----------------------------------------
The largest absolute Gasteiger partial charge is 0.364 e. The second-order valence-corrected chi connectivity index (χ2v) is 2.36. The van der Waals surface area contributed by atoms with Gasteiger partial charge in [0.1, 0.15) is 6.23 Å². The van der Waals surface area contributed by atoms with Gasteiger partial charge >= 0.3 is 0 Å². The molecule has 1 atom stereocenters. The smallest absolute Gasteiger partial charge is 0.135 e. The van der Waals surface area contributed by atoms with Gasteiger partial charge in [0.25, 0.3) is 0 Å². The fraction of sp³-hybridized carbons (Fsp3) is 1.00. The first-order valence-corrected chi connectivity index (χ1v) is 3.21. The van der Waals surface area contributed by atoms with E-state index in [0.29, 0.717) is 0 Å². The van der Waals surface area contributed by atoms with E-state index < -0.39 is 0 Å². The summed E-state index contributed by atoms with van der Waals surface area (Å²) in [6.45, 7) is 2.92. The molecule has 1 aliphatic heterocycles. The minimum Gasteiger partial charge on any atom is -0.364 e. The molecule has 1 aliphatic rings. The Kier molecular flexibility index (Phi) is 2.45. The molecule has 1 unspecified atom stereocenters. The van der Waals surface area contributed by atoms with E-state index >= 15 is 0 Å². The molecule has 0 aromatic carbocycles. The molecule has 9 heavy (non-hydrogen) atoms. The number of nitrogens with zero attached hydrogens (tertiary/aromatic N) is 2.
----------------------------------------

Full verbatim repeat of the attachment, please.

The largest absolute Gasteiger partial charge is 0.364 e. The second-order valence-corrected chi connectivity index (χ2v) is 2.36. The van der Waals surface area contributed by atoms with Gasteiger partial charge in [0.1, 0.15) is 6.23 Å². The van der Waals surface area contributed by atoms with Gasteiger partial charge >= 0.3 is 0 Å². The molecule has 1 atom stereocenters. The smallest absolute Gasteiger partial charge is 0.135 e. The van der Waals surface area contributed by atoms with Gasteiger partial charge in [0.25, 0.3) is 0 Å². The fraction of sp³-hybridized carbons (Fsp3) is 1.00. The first-order valence-corrected chi connectivity index (χ1v) is 3.21. The van der Waals surface area contributed by atoms with E-state index in [0.29, 0.717) is 0 Å². The van der Waals surface area contributed by atoms with E-state index < -0.39 is 0 Å². The summed E-state index contributed by atoms with van der Waals surface area (Å²) in [6.45, 7) is 2.92. The molecule has 1 aliphatic heterocycles. The minimum Gasteiger partial charge on any atom is -0.364 e. The molecule has 1 aliphatic rings. The Kier molecular flexibility index (Phi) is 2.45. The molecule has 1 unspecified atom stereocenters. The van der Waals surface area contributed by atoms with E-state index >= 15 is 0 Å². The molecule has 0 aromatic carbocycles. The molecule has 9 heavy (non-hydrogen) atoms. The number of nitrogens with zero attached hydrogens (tertiary/aromatic N) is 2.